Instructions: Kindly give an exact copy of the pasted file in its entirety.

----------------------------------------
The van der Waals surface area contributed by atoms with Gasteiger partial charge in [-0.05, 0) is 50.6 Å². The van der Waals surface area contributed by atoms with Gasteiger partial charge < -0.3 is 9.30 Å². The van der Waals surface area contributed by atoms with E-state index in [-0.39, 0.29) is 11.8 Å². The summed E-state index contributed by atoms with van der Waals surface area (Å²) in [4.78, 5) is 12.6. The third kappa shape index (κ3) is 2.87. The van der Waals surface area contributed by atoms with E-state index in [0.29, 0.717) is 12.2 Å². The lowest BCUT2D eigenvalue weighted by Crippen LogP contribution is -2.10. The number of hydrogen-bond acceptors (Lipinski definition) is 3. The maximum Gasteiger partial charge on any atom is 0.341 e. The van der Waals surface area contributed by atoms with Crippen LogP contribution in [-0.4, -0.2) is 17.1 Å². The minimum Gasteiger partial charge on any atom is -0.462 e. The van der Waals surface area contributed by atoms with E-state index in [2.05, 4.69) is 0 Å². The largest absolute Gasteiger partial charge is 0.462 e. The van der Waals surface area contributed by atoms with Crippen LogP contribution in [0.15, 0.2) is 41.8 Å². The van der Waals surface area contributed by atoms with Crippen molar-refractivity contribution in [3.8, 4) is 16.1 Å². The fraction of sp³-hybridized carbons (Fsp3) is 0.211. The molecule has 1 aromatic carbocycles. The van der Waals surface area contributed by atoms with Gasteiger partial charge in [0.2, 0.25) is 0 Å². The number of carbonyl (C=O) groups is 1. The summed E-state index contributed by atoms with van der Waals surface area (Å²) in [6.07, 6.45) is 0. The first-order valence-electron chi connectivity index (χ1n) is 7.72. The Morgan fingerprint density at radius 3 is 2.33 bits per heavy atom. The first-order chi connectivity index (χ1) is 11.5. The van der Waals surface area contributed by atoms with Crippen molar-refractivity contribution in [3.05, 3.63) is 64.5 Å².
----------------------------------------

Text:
The van der Waals surface area contributed by atoms with Gasteiger partial charge in [-0.05, 0) is 50.6 Å². The van der Waals surface area contributed by atoms with Gasteiger partial charge < -0.3 is 9.30 Å². The van der Waals surface area contributed by atoms with E-state index in [-0.39, 0.29) is 11.8 Å². The summed E-state index contributed by atoms with van der Waals surface area (Å²) in [4.78, 5) is 12.6. The third kappa shape index (κ3) is 2.87. The van der Waals surface area contributed by atoms with E-state index in [0.29, 0.717) is 12.2 Å². The lowest BCUT2D eigenvalue weighted by Crippen LogP contribution is -2.10. The number of hydrogen-bond acceptors (Lipinski definition) is 3. The maximum Gasteiger partial charge on any atom is 0.341 e. The van der Waals surface area contributed by atoms with Crippen LogP contribution in [-0.4, -0.2) is 17.1 Å². The minimum Gasteiger partial charge on any atom is -0.462 e. The van der Waals surface area contributed by atoms with E-state index in [2.05, 4.69) is 0 Å². The largest absolute Gasteiger partial charge is 0.462 e. The van der Waals surface area contributed by atoms with Crippen LogP contribution in [0.15, 0.2) is 41.8 Å². The van der Waals surface area contributed by atoms with Crippen molar-refractivity contribution in [3.8, 4) is 16.1 Å². The fraction of sp³-hybridized carbons (Fsp3) is 0.211. The molecule has 1 aromatic carbocycles. The van der Waals surface area contributed by atoms with Gasteiger partial charge in [0.2, 0.25) is 0 Å². The number of carbonyl (C=O) groups is 1. The summed E-state index contributed by atoms with van der Waals surface area (Å²) in [6.07, 6.45) is 0. The first-order valence-electron chi connectivity index (χ1n) is 7.72. The Morgan fingerprint density at radius 3 is 2.33 bits per heavy atom. The first-order chi connectivity index (χ1) is 11.5. The van der Waals surface area contributed by atoms with Crippen molar-refractivity contribution in [3.05, 3.63) is 64.5 Å².